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home : features : features August 19, 2014


12/28/2012 6:00:00 AM
Saver's credit could ease pain on April 15
Move could slash up to $2,000 from married couple's tax bill

Ahron Sherman
Miner Staff Reporter


KINGMAN - The moment the ball drops, lovers embrace and revelers sing in the New Year the clock starts ticking toward the April 15 deadline for Americans to file their taxes.

The scramble to find ways to either bolster tax returns or lower the amount of taxes owed begins. It's a stressful time for many, to say the least. But here's a mechanism that may help alleviate some of that stress: The saver's credit.

American workers with low to moderate-income levels can take steps now "to save for retirement and earn a special tax credit in 2012 and the years ahead," according to Bill Brunson, a spokesman for the Internal Revenue Service.

The credit helps offset the first $1,000 or $2,000 - depending on one's filing status - workers voluntarily contribute to retirement programs, including but not limited to Individual Retirement Accounts and 401(k) plans, Brunson explained.

"Also known as the retirement savings contributions credit, the saver's credit is available in addition to any other tax savings that apply," according to Brunson.

Many of those who put nothing toward their retirement in 2012 still have time to use the credit for their 2012 tax return. The deadline to set up a new retirement arrangement or add money to an existing IRA in order to get credit for 2012 is April 15.

For 401(k) plans and similar retirement mechanisms for employees at public schools and various tax-exempt organizations, state and local government workers, and federal employees, the rules are a bit different. Contributions to these accounts must be made before the end of the year in order to use the saver's credit, Brunson said.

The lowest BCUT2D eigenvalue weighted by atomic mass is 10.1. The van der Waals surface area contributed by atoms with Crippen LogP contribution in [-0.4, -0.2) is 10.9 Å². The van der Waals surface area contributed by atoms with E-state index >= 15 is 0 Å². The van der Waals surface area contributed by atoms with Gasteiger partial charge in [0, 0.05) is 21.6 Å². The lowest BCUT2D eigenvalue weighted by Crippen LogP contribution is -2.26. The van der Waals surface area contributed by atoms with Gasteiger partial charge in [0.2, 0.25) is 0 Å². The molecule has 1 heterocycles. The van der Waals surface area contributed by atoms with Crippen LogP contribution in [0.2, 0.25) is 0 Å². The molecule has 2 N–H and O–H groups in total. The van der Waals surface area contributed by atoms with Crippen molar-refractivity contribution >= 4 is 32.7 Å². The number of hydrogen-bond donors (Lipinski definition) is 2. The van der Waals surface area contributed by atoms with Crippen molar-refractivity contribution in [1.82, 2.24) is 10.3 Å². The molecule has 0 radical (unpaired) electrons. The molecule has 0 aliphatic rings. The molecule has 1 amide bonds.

There are income requirements as well. Married couples filing jointly with incomes up to $57,500 in 2012 or $59,000 in 2013 may use it, and so can people filing as head of household

as long as they have an income at or below $43,125 in 2012 or $44,250 in 2013.

Married individuals filing separately and singles with incomes up to $28,750 in 2012 or $29,500 in 2013 qualify as well.

Unfortunately, there's no guarantee people will get the full amount of the credit, Brunson said.

The maximum saver's credit for an individual is $1,000 and for married couples it's $2,000. But the actual credit sometimes comes up short depending on the other deductions and credits used, and for some taxpayers the credit may be zero, Brunson said.

The credit was created in 2002 as a temporary mechanism, but in 2006 it was upgraded to permanent. Tax data from 2010, which is the most recent year that the IRS has all the figures, shows that more than $1 billion worth of saver's credits were claimed. The credits claimed averaged $204 for joint filers, $165 for heads of household and $122 for single filers, according to the IRS.

Use IRS form 8880, which includes detailed instructions, to claim the credit.

People claimed as dependents on another's tax return may not use the credit, and neither can full-time students.

Jim's 24 (B) - Security Doors
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